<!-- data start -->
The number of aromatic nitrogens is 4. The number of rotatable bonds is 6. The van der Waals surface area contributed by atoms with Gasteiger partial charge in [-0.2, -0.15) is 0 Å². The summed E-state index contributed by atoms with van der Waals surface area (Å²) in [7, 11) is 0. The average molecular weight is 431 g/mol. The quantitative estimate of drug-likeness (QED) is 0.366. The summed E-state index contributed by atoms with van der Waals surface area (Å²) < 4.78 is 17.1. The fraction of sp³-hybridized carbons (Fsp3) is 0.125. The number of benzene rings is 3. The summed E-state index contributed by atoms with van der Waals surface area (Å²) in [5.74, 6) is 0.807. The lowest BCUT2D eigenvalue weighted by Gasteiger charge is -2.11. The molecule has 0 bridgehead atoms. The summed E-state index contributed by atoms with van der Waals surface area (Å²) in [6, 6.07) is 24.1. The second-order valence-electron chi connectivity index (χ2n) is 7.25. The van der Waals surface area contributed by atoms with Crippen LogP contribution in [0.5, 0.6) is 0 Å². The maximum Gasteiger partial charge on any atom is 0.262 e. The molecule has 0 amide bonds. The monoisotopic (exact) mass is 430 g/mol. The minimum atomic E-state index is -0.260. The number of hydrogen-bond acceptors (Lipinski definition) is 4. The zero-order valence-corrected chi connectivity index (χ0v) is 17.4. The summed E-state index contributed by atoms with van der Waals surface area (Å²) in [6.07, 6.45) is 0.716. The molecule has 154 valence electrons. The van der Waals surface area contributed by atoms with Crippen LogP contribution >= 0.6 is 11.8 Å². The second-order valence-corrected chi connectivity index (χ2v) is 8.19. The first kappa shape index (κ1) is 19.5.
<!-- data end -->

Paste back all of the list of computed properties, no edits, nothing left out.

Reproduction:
The number of aromatic nitrogens is 4. The number of rotatable bonds is 6. The van der Waals surface area contributed by atoms with Gasteiger partial charge in [-0.2, -0.15) is 0 Å². The summed E-state index contributed by atoms with van der Waals surface area (Å²) in [7, 11) is 0. The average molecular weight is 431 g/mol. The quantitative estimate of drug-likeness (QED) is 0.366. The summed E-state index contributed by atoms with van der Waals surface area (Å²) < 4.78 is 17.1. The fraction of sp³-hybridized carbons (Fsp3) is 0.125. The number of benzene rings is 3. The summed E-state index contributed by atoms with van der Waals surface area (Å²) in [5.74, 6) is 0.807. The lowest BCUT2D eigenvalue weighted by Gasteiger charge is -2.11. The molecule has 0 bridgehead atoms. The summed E-state index contributed by atoms with van der Waals surface area (Å²) in [6, 6.07) is 24.1. The second-order valence-electron chi connectivity index (χ2n) is 7.25. The van der Waals surface area contributed by atoms with Crippen LogP contribution in [0.5, 0.6) is 0 Å². The maximum Gasteiger partial charge on any atom is 0.262 e. The molecule has 0 amide bonds. The monoisotopic (exact) mass is 430 g/mol. The minimum atomic E-state index is -0.260. The number of hydrogen-bond acceptors (Lipinski definition) is 4. The zero-order valence-corrected chi connectivity index (χ0v) is 17.4. The summed E-state index contributed by atoms with van der Waals surface area (Å²) in [6.07, 6.45) is 0.716. The molecule has 154 valence electrons. The van der Waals surface area contributed by atoms with Crippen LogP contribution >= 0.6 is 11.8 Å². The second-order valence-corrected chi connectivity index (χ2v) is 8.19. The first kappa shape index (κ1) is 19.5.